'Court ruling poses a positive precedent'

12:05 AM 05 Apr 2012 NZST
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 Michael Stiassny
New Zealand Racing Board
Michael Stiassny

New Zealand Racing Board Chairman Michael Stiassny has congratulated Racing New South Wales on a court victory which ensures non-TAB wagering operators must contribute to the industry on which they take bets.

The New South Wales High Court dismissed appeals by betting houses Betfair and Sportsbet, ensuring they would have to pay 1.5 per cent of turnover to Racing NSW as provider of racing in the state. Any time a bet was placed on racing in New South Wales, the High Court ruled, the industry was deserving of 1.5 per cent of the wager.

Mr Stiassny said the ruling, following a long and complex case, was significant and could have spin-offs for the New Zealand racing industry down the track.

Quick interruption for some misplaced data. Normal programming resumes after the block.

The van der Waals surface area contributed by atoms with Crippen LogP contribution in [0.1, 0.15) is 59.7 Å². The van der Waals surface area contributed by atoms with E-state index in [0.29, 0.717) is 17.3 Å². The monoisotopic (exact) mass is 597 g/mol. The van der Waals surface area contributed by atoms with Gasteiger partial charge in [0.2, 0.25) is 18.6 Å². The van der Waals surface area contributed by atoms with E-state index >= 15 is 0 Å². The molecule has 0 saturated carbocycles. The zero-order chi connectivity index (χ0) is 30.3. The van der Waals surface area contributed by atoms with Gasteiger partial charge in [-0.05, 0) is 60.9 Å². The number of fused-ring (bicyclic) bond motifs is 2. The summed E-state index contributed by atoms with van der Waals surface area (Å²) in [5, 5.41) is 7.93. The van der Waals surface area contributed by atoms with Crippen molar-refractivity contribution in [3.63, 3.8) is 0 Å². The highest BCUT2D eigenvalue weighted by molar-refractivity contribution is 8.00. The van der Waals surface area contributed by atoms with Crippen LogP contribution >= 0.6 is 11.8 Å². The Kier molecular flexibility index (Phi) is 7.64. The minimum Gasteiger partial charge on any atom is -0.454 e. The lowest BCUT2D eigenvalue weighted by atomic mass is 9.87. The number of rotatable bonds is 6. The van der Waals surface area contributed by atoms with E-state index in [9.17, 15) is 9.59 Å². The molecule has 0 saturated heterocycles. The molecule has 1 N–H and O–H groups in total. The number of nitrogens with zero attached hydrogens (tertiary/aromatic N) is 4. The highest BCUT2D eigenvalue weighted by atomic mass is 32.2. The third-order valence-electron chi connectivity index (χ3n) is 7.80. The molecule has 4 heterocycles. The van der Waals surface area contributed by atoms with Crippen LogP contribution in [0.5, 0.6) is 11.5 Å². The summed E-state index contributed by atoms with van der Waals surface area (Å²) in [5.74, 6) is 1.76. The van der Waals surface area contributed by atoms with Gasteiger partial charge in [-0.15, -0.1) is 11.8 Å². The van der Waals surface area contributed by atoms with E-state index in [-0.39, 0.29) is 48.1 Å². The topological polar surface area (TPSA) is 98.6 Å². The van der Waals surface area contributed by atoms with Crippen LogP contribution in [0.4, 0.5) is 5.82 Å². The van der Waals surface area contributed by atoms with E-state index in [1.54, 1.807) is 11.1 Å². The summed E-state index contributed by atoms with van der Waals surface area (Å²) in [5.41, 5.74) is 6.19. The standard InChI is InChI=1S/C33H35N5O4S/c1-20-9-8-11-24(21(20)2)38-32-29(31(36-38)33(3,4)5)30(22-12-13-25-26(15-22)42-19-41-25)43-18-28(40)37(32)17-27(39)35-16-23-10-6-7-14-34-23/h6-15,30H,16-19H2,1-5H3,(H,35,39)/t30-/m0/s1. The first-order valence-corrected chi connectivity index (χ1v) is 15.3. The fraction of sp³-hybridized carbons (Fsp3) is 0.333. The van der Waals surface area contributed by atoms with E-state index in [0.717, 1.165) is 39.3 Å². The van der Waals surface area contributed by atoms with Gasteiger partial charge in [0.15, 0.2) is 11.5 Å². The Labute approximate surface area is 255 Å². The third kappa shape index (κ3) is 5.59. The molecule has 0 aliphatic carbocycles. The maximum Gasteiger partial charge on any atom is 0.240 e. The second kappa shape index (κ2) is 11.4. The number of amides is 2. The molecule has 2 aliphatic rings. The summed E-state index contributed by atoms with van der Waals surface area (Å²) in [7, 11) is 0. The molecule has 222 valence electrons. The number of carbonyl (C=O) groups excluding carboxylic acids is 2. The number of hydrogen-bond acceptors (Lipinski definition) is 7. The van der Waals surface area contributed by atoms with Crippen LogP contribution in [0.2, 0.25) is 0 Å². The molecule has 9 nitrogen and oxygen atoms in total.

“It’s a great result for that state’s racing industry and Racing NSW has shown it is possible to beat these types of organisations that are making big profits from a product they don’t contribute anything to. We have long viewed this as an important issue in New Zealand.”

The NZ Racing Board’s obligation, by law, is to maximise returns for the benefit of the national racing industry through wagering. It also makes significant contributions to national sporting bodies through levies on sports betting.

“However, overseas wagering operators are offering betting on New Zealand racing but contribute nothing back to the industry and the tens of thousands of people nationwide who derive their livelihoods from it,” said Mr Stiassny.

“Unlike the NZ Racing Board, these organisations do not contribute anything to the running, development and promotion of the industry. That means everyone involved in racing in New Zealand is missing out on a contribution in recognition of the product and services they provide, notwithstanding the potential tax revenue the Government is not collecting.

“This is a significant and growing problem and one the NZ Racing Board is keen to address and discuss with the Government.”

John MITCHELL

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